8/9/07 – Thursday Karate Class.

After missing Thursday class for almost three weeks I was happy to get back to it.

We started class with a shorter than usual warm up.  We did front snap kicks for 10 each leg, then front snap kick and back kick for 10 each leg and then finished our warm up with front snap kick, back kick, roundhouse kick to the front and then finished up with another front snap kick for five each leg.  Then we started in a front stance with our reverse hand out and did a back leg front snap kick back in to a front stance and ended with a reverse punch.  This movement in particular gets the brain working because as we do the kick, we reach with the opposite out in front, throw the kick and then throw the reverse punch once our back leg lands.  It requires good coordination and focus to do the movement fast and correctly but it really sets the stage for what comes next.

Next, we did a front stance, front leg kick or toe tap as Sensei calls it, rear leg front snap kick and then finish up with a front punch.  we then spent some time doing back stance and knife hand blocks moving forward and backward.  My moves are now getting much smoother and my legs are traveling much faster.

Our next move was moving forward, downward block, reverse punch and jab.  This move really gets the hips moving and opens them up for some of the more complicated moves coming up.  We also did the same movement but replaced the downward block with rising block, inward block and outward block.  Doing the outward block really gets the hips working since it starts with the hips full open, then they close in for the reverse punch and then open up again for the jab.  I plan on adding this to my training outside of class.

Then we worked on a move that I have never done before.  We started in a front stance and then moved in to a side snap kick and ended back in a front stance.  My hips did not care much for that move and it felt really awkward.

Next, we moved on to one of our standby movements.  We did front stance with inward block, move in to horse stance with elbow strike and then finish up with backfist.  Sensei showed an example that I never picked up on before.  He said that as you shift in to the horse stance to do the elbow strike you should get lower and have your elbow strike down instead of rising the elbow up like I was doing since I first did that move.  Moving the elbow in a downward motion brings the whole body in to the movement instead of just using the elbow strike.

On to shift the front leg forward, jab and then finish with reverse punch.  The idea behind this move is to only do as little as needed to make the move effective.  If you take all the things and body english that isn’t needed from that movement, the speed increases a great deal.  Sensei explained that people who do this move correctly have torn the sleeves off their gi because of the power they generate.  He also reminded us to focus on a real attack instead of just doing the movements.  I was able to focus so hard on an opponent that I made the punching arm of my gi snap.  Normally, most people get a loud pop or snap when they bring their draw hand back to their gi but when you generate enough speed and power the punching arm of the gi will pop too.  At one point, I punched so hard, I hurt my front deltoid.  We then worked one the same move but with two shifts with jabs.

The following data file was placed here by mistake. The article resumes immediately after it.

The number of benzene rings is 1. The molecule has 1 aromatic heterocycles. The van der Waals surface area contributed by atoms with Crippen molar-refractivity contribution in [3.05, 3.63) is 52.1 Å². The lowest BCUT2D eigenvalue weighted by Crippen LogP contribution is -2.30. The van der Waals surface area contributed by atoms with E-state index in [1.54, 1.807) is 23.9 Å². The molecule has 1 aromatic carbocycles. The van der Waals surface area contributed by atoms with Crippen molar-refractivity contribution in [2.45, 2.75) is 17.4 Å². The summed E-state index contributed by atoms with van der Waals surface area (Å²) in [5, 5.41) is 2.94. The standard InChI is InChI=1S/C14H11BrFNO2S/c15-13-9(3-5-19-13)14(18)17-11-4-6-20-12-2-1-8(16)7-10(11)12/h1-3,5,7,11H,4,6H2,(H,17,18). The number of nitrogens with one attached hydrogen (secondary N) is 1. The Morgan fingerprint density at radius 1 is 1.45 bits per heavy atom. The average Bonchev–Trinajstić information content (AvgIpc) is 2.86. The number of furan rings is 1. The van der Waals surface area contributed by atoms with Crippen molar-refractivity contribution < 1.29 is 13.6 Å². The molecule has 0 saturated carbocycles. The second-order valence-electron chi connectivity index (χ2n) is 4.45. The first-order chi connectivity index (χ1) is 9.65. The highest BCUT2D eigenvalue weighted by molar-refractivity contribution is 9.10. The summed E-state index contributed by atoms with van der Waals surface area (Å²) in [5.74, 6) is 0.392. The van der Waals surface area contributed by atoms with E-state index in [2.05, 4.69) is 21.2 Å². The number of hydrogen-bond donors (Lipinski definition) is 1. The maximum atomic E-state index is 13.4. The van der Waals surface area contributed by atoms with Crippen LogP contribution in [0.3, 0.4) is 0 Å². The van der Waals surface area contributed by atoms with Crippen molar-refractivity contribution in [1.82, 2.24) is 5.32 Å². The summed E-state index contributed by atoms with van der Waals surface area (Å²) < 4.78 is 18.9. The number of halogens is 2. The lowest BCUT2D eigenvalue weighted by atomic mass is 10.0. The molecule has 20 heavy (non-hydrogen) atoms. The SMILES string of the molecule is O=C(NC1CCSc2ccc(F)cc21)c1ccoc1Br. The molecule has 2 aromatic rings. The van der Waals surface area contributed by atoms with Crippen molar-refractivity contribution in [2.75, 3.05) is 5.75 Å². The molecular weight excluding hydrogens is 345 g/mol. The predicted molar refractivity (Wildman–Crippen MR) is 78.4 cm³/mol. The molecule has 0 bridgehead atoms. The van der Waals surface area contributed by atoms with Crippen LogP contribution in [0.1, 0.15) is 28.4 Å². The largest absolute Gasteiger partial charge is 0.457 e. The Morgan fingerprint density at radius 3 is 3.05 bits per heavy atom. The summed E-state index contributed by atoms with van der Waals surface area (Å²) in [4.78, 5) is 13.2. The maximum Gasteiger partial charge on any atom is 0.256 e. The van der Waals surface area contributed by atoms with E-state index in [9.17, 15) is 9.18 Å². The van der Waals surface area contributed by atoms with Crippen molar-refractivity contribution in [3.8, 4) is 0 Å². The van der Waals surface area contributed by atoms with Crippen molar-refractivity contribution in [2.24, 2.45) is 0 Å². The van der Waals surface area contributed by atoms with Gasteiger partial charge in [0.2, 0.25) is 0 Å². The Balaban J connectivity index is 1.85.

On to partner drills.  The move was complicated for me and my wife.  One person punches jodan level and the other moves in to a three quarter stance, throws and outward block, hits the opponent in the ribs with a reverse hand knuckle punch and then moves behind the opponent in to a front stance and lands a punch to the back or back of the head.  This move took some time but we were able to do it somewhat well after many tries.

We finished up with Heian Shodan.  Again, Sensei made sure to tell us to focus on an imaginary opponent when doing the kata.  He also said to pay more attention to the draw hand and pulling our imaginary opponent in to the front punches.  This made the kate feel much more powerful for me.  Both this Sensei and my other Sensei had told me to imagine the opponent before, it helps to have a reminded every now and then.

Even though I was somewhat sore after class, I did not feel as sore as usual.  I am hoping that my body is finally starting to get adjusted to the punishment.

About doug

Doug is a Shotokan Karate student that enjoys sharing his Karate training experiences with everyone. He is a Computer Consultant, an ISSA Certified Personal Trainer, blogger and a freelance writer..

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